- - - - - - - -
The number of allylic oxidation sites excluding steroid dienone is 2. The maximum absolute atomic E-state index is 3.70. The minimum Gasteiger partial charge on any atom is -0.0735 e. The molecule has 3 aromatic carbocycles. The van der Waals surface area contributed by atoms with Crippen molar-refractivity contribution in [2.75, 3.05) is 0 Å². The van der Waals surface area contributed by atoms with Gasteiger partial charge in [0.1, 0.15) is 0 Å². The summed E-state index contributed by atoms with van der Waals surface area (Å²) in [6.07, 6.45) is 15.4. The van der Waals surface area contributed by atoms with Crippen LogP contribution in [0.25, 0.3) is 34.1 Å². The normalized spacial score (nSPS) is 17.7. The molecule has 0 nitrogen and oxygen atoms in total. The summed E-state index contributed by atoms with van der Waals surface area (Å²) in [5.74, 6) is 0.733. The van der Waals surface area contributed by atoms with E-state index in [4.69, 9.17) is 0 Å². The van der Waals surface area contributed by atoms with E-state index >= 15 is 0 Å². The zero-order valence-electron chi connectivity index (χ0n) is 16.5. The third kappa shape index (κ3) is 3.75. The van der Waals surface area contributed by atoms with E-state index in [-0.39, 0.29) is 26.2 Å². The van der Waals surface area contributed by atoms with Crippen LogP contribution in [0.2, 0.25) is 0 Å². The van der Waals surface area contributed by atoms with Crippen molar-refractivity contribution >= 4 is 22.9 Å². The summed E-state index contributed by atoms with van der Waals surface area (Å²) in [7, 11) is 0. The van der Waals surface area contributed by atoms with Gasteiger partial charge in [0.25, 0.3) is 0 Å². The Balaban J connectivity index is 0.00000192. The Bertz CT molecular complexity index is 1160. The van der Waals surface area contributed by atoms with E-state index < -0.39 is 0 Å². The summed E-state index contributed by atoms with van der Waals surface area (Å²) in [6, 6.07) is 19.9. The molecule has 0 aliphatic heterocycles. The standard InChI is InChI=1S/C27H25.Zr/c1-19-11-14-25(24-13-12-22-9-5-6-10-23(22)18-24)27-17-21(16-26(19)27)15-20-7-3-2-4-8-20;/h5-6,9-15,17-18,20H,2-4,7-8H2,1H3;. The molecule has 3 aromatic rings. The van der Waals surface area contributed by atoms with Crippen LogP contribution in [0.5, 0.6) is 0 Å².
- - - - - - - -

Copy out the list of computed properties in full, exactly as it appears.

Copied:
The number of allylic oxidation sites excluding steroid dienone is 2. The maximum absolute atomic E-state index is 3.70. The minimum Gasteiger partial charge on any atom is -0.0735 e. The molecule has 3 aromatic carbocycles. The van der Waals surface area contributed by atoms with Crippen molar-refractivity contribution in [2.75, 3.05) is 0 Å². The van der Waals surface area contributed by atoms with Gasteiger partial charge in [0.1, 0.15) is 0 Å². The summed E-state index contributed by atoms with van der Waals surface area (Å²) in [6.07, 6.45) is 15.4. The van der Waals surface area contributed by atoms with Crippen LogP contribution in [0.25, 0.3) is 34.1 Å². The normalized spacial score (nSPS) is 17.7. The molecule has 0 nitrogen and oxygen atoms in total. The summed E-state index contributed by atoms with van der Waals surface area (Å²) in [5.74, 6) is 0.733. The van der Waals surface area contributed by atoms with E-state index in [4.69, 9.17) is 0 Å². The van der Waals surface area contributed by atoms with E-state index >= 15 is 0 Å². The zero-order valence-electron chi connectivity index (χ0n) is 16.5. The third kappa shape index (κ3) is 3.75. The van der Waals surface area contributed by atoms with E-state index in [-0.39, 0.29) is 26.2 Å². The van der Waals surface area contributed by atoms with Crippen LogP contribution in [0.2, 0.25) is 0 Å². The van der Waals surface area contributed by atoms with Crippen molar-refractivity contribution >= 4 is 22.9 Å². The summed E-state index contributed by atoms with van der Waals surface area (Å²) in [7, 11) is 0. The van der Waals surface area contributed by atoms with Gasteiger partial charge in [0.25, 0.3) is 0 Å². The Balaban J connectivity index is 0.00000192. The Bertz CT molecular complexity index is 1160. The van der Waals surface area contributed by atoms with E-state index < -0.39 is 0 Å². The summed E-state index contributed by atoms with van der Waals surface area (Å²) in [6, 6.07) is 19.9. The molecule has 0 aliphatic heterocycles. The standard InChI is InChI=1S/C27H25.Zr/c1-19-11-14-25(24-13-12-22-9-5-6-10-23(22)18-24)27-17-21(16-26(19)27)15-20-7-3-2-4-8-20;/h5-6,9-15,17-18,20H,2-4,7-8H2,1H3;. The molecule has 3 aromatic rings. The van der Waals surface area contributed by atoms with Crippen LogP contribution in [0.5, 0.6) is 0 Å².